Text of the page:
By Will Parrish
On a rainy weekday afternoon last November, about 20 people from Northern California joined a 200-person rally outside the Oregon capitol in Salem. They had assembled partly in support of the struggle against the Dakota Access Pipeline (DAPL) in North Dakota. In the weeks prior, police on the northern Great Plains had inflicted beatings on anti-DAPL protesters, shot hundreds with concussion grenades and rubber bullets and even deployed military-surplus equipment such as armored vehicles and a long-range acoustic device, a noisy crowd-control device that reportedly shattered at least one person’s eardrums.
The main focus of the Salem demonstration, however, was an infrastructure project similar to the DAPL but much closer to home. Spurred by the newfound ability to extract vast shale deposits from the Rocky Mountains’ western slopes via hydraulic fracturing (fracking), a Canadian oil and gas company named Veresen has proposed to ship natural gas from the Rockies west to Asian markets via a newly constructed liquefied natural gas (LNG) terminal in Coos Bay, Ore., where gas would be chilled and liquefied for easier and cheaper storage and transport. Known as the Jordan Cove Energy Project (JCEP), it would be the first Pacific Coast LNG terminal.
The terminal would be supplied by the 233-mile Pacific Connector Gas Pipeline, which would originate at a natural gas transport hub near Malin, Ore., and snake beneath five major rivers on its way to Coos Bay. One river beneath which the pipeline would be plumbed is the mighty Klamath, which rises in southern Oregon and meets the ocean roughly 240 miles away at the Humboldt-Del Norte county lines.
At the rally, indigenous people from the Klamath Basin talked about building a stronger interstate alliance against the project.
“We gotta help our neighbors, the Oregonians!” said a Hoopa Valley tribal member who identified herself as Missy and who lives along the Klamath River in Northern California, into a bullhorn. “They may not know they need our help. But they need our help!”
Missy then pondered whether opposition to the JCEP would require a direct-action campaign similar to the one at Standing Rock.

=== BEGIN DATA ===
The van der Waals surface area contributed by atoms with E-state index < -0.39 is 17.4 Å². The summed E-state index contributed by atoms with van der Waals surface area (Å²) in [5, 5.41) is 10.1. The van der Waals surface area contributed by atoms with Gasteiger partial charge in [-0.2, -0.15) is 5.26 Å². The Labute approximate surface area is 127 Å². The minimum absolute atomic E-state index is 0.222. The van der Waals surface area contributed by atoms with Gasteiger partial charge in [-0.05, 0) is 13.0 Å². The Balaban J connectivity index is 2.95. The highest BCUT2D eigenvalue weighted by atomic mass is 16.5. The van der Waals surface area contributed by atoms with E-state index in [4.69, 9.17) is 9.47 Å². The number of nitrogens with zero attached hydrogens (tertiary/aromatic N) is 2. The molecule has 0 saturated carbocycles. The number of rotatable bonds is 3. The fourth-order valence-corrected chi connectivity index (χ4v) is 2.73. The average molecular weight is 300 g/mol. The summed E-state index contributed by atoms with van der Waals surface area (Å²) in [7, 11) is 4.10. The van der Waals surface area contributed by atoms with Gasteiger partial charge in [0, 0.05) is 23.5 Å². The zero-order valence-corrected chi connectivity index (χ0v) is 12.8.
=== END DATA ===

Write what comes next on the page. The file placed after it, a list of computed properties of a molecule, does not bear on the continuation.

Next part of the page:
“I look at what’s going on over at Standing Rock, and it makes me scared. But if we have to do the same thing here, will you do that with us here?” she asked. The crowd let out an affirmative whoop.
The nationwide boom in fracking has fostered numerous proposals to push oil and natural gas out to coastal ports through newly constructed pipelines, but resistance to these plans is also increasing, in part because thousands of people who visited Standing Rock last fall returned home and took up local fights.
In 2016, the Federal Energy Regulatory Commission (FERC) twice rejected Veresen’s applications to build the JCEP. Leaders of Donald Trump’s administration, however, have vowed to see the project through. At a presentation to the Institute of International Finance forum in Washington on April 20, Gary Cohn, director of the White House National Economic Council (and former Goldman Sachs president), vowed that Trump will step up approvals for LNG export terminals in the name of boosting the U.S. economy, and then specifically referred to the Jordan Cove project.
“The first thing we’re going to do is we’re going to permit an LNG export facility in the Northwest,” Cohn said.
California has a critical link to the JCEP: The 680-mile Ruby Pipeline, completed in 2011, which delivers the natural gas from the Rocky Mountain gas fields—the Jonah Field in Wyoming, the Piceance Basin in Colorado, the Uintah Basin in northern Utah—to Oregon. Northern California’s main electricity supplier, PG&E, is one of three companies that helped build the Ruby Pipeline and remains a part owner of it. PG&E’s network of pipelines deliver Ruby Pipeline gas to the North Bay and other regions of the Golden State.
The Pacific Connector Gas Pipeline, too, would tie into the Ruby Pipeline, without which the JCEP could not be built.
Opponents of the JCEP are mounting increasing pressure on Oregon’s elected officials to stop the project, but even the state’s Democratic Party leaders have either embraced the JCEP or stood aside. So far, a combination of grassroots opposition and questionable economics have combined to delay the project, and now many opponents are talking about the possibility of mounting a massive direct action civil disobedience campaign.
Perry Chocktoot, a member of the Klamath Tribal Council in Chiloquin, Ore., says that indigenous people from throughout the region will be increasingly asserting themselves in the struggle from this point forward. “If this thing gets approved,” he says, “we’re going to call tribes from all over the U.S., Mexico and Canada, to ask for solidarity.”
A Long Time Coming
The struggle concerning the JCEP has been ongoing for more than a decade. The Federal Energy Regulatory Commission first considered Jordan Cove in 2007. Back then, it was proposed as an import project, which would have funneled gas from Russia or the Middle East to consumers on the West Coast, especially California.